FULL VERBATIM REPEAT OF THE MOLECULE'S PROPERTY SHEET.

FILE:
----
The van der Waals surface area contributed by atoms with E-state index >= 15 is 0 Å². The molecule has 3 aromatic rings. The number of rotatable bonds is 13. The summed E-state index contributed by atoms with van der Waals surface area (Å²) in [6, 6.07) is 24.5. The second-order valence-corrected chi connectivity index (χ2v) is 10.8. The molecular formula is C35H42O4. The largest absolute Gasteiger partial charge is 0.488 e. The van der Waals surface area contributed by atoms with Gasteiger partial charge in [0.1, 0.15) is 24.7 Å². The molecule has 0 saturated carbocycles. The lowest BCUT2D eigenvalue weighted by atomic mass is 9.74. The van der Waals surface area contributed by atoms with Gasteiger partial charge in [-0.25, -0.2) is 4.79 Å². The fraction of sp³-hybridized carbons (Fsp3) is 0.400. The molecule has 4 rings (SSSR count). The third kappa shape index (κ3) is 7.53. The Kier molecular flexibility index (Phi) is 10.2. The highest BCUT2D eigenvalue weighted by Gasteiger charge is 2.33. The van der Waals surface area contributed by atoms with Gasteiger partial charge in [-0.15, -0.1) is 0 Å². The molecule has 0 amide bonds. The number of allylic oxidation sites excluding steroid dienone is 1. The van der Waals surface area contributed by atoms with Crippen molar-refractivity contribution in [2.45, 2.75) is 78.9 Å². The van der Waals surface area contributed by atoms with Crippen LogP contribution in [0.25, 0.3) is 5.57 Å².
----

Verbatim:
The van der Waals surface area contributed by atoms with E-state index >= 15 is 0 Å². The molecule has 3 aromatic rings. The number of rotatable bonds is 13. The summed E-state index contributed by atoms with van der Waals surface area (Å²) in [6, 6.07) is 24.5. The second-order valence-corrected chi connectivity index (χ2v) is 10.8. The molecular formula is C35H42O4. The largest absolute Gasteiger partial charge is 0.488 e. The van der Waals surface area contributed by atoms with Gasteiger partial charge in [0.1, 0.15) is 24.7 Å². The molecule has 0 saturated carbocycles. The lowest BCUT2D eigenvalue weighted by atomic mass is 9.74. The van der Waals surface area contributed by atoms with Gasteiger partial charge in [-0.25, -0.2) is 4.79 Å². The fraction of sp³-hybridized carbons (Fsp3) is 0.400. The molecule has 4 rings (SSSR count). The third kappa shape index (κ3) is 7.53. The Kier molecular flexibility index (Phi) is 10.2. The highest BCUT2D eigenvalue weighted by Gasteiger charge is 2.33. The van der Waals surface area contributed by atoms with Gasteiger partial charge in [-0.15, -0.1) is 0 Å². The molecule has 0 amide bonds. The number of allylic oxidation sites excluding steroid dienone is 1. The van der Waals surface area contributed by atoms with Crippen molar-refractivity contribution in [2.45, 2.75) is 78.9 Å². The van der Waals surface area contributed by atoms with Crippen LogP contribution in [0.25, 0.3) is 5.57 Å².